Dreams leading to discoveries- I find this subject very intriguing and I happen to bring this up with my students often to inspire them. I recently had one of my students ask, “Ma’am, do you remember Kekulé?” And that’s the inspiration behind this piece.
Have you heard of Benzene? Well, one might find it amusing that it took a dream of a snake biting its own tail, eventually leading to the revelation of the true structure of the benzene ring.
Benzene is a natural constituent of crude oil and one of the elementary petrochemicals having a wide range of applications. This colourless sweet smelling liquid is highly inflammable and is known to be an occupational carcinogen. The aroma of this molecule gives a characteristic smell to gasoline(petrol). Benzene is used for the manufacture of tons of other organic molecules which are industrially important. It is an important raw material in manufacturing plastics, resins, synthetic fibers, rubber lubricants, dyes, phenol, explosives, detergents, drugs, pesticides and therapeutic chemicals.
The origin of this hydrocarbon has a good old history. It was first isolated and identified by Michael Faraday in 1825 (Faraday is one of the greatest scientists the world has ever seen, who excelled both, in physics, and chemistry).
Molecular formula of benzene was deduced as C6H6. Each carbon has one hydrogen only. This means that the molecule is highly unsaturated. So determination of the structure of benzene was a mystery and real challenge for the scientists. Many structures were proposed, but none could explain the actual properties of the molecule (the molecule was poly unsaturated, but was extraordinarily stable, it was so stubborn)!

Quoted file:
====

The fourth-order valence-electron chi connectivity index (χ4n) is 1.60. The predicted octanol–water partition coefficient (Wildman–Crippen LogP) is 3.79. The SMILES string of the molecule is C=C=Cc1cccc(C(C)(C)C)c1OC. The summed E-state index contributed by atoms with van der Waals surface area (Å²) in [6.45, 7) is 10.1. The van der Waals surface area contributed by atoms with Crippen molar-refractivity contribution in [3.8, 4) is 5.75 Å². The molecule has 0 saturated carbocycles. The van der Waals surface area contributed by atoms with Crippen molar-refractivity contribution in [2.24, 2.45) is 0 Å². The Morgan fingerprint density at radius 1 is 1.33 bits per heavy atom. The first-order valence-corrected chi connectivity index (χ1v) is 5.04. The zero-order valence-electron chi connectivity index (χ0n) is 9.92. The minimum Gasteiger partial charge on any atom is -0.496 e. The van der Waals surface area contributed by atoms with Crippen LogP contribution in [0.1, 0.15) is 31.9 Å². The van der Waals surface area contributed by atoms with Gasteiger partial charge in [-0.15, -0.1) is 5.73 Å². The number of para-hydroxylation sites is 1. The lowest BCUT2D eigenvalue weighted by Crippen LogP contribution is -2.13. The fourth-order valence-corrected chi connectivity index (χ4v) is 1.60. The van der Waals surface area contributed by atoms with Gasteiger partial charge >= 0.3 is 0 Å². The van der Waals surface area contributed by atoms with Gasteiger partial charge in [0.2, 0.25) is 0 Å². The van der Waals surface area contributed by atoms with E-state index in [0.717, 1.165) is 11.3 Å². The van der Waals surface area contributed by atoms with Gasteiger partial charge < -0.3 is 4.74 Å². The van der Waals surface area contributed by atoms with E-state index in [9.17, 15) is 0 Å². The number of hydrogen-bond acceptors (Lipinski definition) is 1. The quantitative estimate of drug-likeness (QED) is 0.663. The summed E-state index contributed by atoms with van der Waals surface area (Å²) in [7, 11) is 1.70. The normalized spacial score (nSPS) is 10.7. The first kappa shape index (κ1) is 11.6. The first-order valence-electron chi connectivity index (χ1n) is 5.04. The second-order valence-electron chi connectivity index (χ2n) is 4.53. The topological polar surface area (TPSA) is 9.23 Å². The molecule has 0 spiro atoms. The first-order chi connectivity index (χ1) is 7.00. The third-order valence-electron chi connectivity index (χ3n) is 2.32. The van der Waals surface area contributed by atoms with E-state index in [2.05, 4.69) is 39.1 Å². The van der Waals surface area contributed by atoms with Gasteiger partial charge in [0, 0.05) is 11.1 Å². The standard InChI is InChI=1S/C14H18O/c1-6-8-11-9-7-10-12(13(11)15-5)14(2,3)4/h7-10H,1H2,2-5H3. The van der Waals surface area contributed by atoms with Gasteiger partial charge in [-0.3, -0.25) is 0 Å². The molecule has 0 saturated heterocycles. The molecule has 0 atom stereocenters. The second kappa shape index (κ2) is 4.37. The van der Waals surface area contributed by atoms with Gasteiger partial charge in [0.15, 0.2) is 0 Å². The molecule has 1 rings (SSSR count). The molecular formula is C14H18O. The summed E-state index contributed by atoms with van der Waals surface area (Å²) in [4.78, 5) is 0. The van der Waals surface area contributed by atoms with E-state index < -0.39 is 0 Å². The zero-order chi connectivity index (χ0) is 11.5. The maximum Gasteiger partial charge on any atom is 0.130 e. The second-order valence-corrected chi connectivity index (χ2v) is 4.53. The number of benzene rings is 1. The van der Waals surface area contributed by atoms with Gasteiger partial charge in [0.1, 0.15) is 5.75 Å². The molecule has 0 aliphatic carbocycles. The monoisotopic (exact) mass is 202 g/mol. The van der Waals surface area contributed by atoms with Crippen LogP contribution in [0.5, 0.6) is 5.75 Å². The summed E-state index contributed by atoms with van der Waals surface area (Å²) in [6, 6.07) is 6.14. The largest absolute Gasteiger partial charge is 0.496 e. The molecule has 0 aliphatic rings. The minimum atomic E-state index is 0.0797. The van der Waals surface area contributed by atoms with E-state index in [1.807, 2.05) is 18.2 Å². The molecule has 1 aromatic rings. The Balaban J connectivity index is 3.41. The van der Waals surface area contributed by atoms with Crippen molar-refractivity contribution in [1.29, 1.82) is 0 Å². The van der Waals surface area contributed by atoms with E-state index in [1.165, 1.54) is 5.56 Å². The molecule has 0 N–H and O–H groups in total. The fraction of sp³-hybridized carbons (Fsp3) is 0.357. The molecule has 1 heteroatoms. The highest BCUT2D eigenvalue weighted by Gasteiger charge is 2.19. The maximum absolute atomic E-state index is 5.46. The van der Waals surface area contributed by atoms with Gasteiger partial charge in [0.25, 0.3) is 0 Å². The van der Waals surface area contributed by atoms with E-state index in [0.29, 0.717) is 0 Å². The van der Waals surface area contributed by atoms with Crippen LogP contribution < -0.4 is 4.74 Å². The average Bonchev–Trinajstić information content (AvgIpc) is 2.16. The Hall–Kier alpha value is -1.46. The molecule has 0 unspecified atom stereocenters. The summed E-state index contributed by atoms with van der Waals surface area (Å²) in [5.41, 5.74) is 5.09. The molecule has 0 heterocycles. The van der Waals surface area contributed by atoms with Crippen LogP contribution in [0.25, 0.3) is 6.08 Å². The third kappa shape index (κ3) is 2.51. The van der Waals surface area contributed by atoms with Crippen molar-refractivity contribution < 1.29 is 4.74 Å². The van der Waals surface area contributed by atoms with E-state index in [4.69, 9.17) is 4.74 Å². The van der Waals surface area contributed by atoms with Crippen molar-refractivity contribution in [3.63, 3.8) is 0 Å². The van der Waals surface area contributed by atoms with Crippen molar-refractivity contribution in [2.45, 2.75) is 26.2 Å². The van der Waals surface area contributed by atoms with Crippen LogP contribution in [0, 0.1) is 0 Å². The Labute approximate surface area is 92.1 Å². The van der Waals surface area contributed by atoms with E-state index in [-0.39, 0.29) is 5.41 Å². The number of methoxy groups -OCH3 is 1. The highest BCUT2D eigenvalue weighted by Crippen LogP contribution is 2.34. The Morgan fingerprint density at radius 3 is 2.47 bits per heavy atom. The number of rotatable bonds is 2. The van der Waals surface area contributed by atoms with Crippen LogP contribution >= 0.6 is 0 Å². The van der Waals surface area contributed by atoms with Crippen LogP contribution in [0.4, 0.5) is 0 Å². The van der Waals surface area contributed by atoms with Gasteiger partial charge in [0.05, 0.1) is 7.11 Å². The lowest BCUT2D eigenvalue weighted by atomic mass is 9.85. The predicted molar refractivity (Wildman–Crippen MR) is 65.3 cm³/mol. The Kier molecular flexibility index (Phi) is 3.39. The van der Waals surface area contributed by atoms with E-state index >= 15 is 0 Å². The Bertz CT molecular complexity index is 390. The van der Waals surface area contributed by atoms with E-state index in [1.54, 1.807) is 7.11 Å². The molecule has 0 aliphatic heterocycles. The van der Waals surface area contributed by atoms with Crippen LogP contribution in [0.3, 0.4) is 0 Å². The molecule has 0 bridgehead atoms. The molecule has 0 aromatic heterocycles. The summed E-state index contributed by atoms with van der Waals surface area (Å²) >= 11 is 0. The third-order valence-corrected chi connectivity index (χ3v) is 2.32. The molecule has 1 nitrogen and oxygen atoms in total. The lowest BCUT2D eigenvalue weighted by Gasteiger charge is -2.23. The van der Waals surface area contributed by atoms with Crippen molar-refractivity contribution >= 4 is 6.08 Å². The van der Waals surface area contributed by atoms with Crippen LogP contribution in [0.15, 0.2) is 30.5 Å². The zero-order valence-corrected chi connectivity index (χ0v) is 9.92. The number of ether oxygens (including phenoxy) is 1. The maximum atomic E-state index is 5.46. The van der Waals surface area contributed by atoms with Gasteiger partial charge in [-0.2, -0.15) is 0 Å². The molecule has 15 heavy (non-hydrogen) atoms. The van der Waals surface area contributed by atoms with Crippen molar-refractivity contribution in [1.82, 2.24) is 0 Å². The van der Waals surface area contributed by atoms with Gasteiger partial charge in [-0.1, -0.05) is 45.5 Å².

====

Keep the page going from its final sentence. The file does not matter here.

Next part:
Later in 1865, the German chemist, Friedrich August Kekulé, published the structure of benzene, which explained all mulishness of the molecule. He gave a dynamic structural formula for benzene, a ring of 6 carbon atoms with alternate single and double bonds. It forms the basis for the modern electronic structure. This new understanding was proved to be a very important milestone in the development of organic chemistry.
The structure proposed was like this:
Later in 1890, in his speech during the silver jubilee celebrations of his benzene paper, Kekulé talked about the discovery of benzene structure.
In his words-
“I was sitting writing at my textbook, but the work did not progress; my thoughts were elsewhere. I turned my chair to the fire, and dozed. Again the atoms were gambolling before my eyes. This time the smaller groups kept modestly in the background. My mental eye, rendered more acute by the repeated visions of the kind, could now distinguish larger sections of manifold conformations: long rows, sometimes more closely fitted together; all twisting and turning in a snakelike motion. But look! What was that? One of the snakes had seized hold of its own tail, and the form whirled mockingly before my eyes. As if by a flash of lightning I awoke….I spent the rest of the night in working out the consequences of the hypothesis. Let us learn to dream gentlemen, and perhaps, we shall learn the truth.”
Inspite of many lampooneries over it, the Kekulé structure transcended time, and was confirmed crystallographically in 1929 by Dame Kathleen Lonsdale. We use the same hexagon with a waist band now also and it forms the basic unit in lakhs of organic molecules!
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